LIZZIE BORDEN LIVE plays only two days at the Columbus Theatre this weekend, November 14th and 15th. It will be shown on the smaller Cinematheque theater stage, much smaller than the stage when I saw this performance twice in Sedona. As there are only 200 seats for this brief 2-day run, only 400 people in the New England area will get the opportunity to see this wonderful one-woman play. If you live in the area, be one of the 400!
Below is my original review of Jill Dalton’s outstanding performance:
Spent a long weekend in Sedona, AZ with three of my geocaching, quad-riding friends for the purpose of seeing Jill Dalton’s original one-woman play, LIZZIE BORDEN LIVE at the Canyon Moon Theater.
The theater is nestled in the back of a gallery store-front in an outlet stores shopping mall in the Village of Oak Creek, just on the outskirts of Sedona.
Right click for bigger image
It is a considerably long run as can be seen by this schedule.
Click HERE for a history of its runs and info on other’s responsible for this wonderful production.
Jill Dalton has done a few t.v. stints per her IMBd profile but one would not know from that what an incredible actress she is nor of this brilliant script which she herself wrote. Jill is distinguished by having won the 2007 Jacoby Award for Outstanding Performance by an Actress for her portrayal of Lizzie Borden in this play.
The lovely Jill Dalton
Lizzie Borden Live is a one-woman play in one act-one scene set in Fall River in 1905 at Lizzie’s home “Maplecroft”, and runs approximately 90 minutes. There are no other actors and no musical interludes. Dalton is on the stage the entire time. Though looking nothing like Lizzie Borden in 1905, Jill Dalton quickly has you in suspended belief that she is Lizzie.
From the Cape May (NJ) County Herald
The more familiar one is with the principals and nuances of the Borden murder case, the more appreciative one is of Dalton’s research and the brilliance of her script. The dialog she has written when speaking in the “voice” of others is taken from the legal proceedings or newspapers of the time. She exposes those principals as Lizzie views them in her mind, be they friend or foe, and gracefully sways in and out of moods using her hands and arms and general movement and expressions on stage to accentuate her shifting emotions. She has us mesmerized.
From Lizzie Borden Live website
Jill gives us a performance that compels us to see this woman as a 3-dimensional human being beyond the one dimensional persona from that inaccurate quatrain so repeatedly quoted and serving to cement the caricature of this enigmatic woman. She puts us inside Lizzie’s head and Lizzie’s heart, but more than that there is a multi-layered texture to the portrayal she maintains and upon which she builds when transitioning to the child Lizzie, to the young Lizzie, to the Lizzie accused, and to Lizzie alone. And while we feel for this woman we can fear her as well, for Dalton’s acting talent portrays a Lizzie that is raging within herself but asks us to question our own selves about that same rage. It is frightening and forceful.
East Lynn Theatre Company
There is also much light-heartedness to this Lizzie within the play, and at times we chuckle and laugh out loud at her words (again the cleverness of the script). But nothing impressed me more than when Lizzie tells us of her Grand Tour to England, Italy and France in 1890. With a sudden switch in stage lighting we are transported to Paris and we are in an almost dreamlike state as Dalton depicts Lizzie’s passionate emotions at the height of her life’s happiness in enchanting Paris. She twirls and spins and laughs as a young girl and tells of her travels and we are so happy for her – for these 19 weeks of blissful joy before suddenly being back in Fall River. This was one of my favorite parts of the entire play and Dalton’s acting was absolutely incredible in pulling off this transition and heightening our suspended belief.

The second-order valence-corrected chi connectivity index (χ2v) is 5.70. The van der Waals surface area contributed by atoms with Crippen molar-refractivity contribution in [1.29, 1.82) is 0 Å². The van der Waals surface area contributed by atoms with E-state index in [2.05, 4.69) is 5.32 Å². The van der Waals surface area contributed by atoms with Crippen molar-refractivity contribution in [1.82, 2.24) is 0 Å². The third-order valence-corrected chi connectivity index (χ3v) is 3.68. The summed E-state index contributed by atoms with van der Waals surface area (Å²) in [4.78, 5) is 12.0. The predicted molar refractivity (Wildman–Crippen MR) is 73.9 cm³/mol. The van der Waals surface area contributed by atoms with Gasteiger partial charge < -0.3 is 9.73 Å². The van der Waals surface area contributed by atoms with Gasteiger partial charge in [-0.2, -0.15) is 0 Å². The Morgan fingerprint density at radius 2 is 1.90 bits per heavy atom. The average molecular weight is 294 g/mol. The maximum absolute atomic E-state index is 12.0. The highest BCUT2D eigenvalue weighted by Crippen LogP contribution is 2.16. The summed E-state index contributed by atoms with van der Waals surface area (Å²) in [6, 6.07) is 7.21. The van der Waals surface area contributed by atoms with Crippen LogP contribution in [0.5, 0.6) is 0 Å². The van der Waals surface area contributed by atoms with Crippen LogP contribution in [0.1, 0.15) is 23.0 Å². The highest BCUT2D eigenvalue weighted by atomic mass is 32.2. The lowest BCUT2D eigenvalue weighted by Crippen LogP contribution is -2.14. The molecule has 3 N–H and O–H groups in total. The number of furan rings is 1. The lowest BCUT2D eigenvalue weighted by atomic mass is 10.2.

From the Canyon Moon theater website.
When Dalton interjects Nance O’Neil into the play those who are familiar with the facts will get more out of the dialogue than those who have little to no knowledge of this component to the Borden saga. But here again the script does not lead us to a definitive conclusion as to whether they were lovers or just friends. And her one-way dialogue with Nance on the phone is spot on to those familiar about Lizzie Borden’s history with the manipulative Nance O’Neil.
What is extraordinarily powerful, however, is Dalton’s performance by word, tone, and expression regarding the abandonment of her life-long surrogate mother and confidant – her sister Emma. And just on the heels of that – the abandonment of her friend, Nance. Dalton’s performance at this point in the play stirred my heart, put an absolute hush in the audience and kept the entire audience riveted to every single word and movement. It was an acting tour de force the likes of which we seldom see on stage.
From the East Lynn Theater Company
I can’t say enough about the brilliance of this script and how Jill Dalton gives us many Lizzies throughout the play and yet ultimately only one emerges: A multi-faceted woman of real flesh and blood with all the same feelings and foibles we all have. What Dalton has accomplished is given us a Lizzie we can hold on to. She’s made her less allusive by allowing us to see through Lizzie’s eyes, laugh with Lizzie’s own spirited humor, and feel sorrow at Lizzie’s torment and depression. But Dalton goes to just the edge and no further – sculpting a Lizzie so finely that her portrayal neither erodes the mystery of the woman herself nor diminishes the variables and allure within this most facinating case. Indeed, Jill Dalton’s absolutely stunning performance in this play – so aptly titled – truly gives us: Lzzie Borden Live.
I so loved the experience because of Jill’s performance I’m going back before it closes. If this play comes to your area, do not miss it!!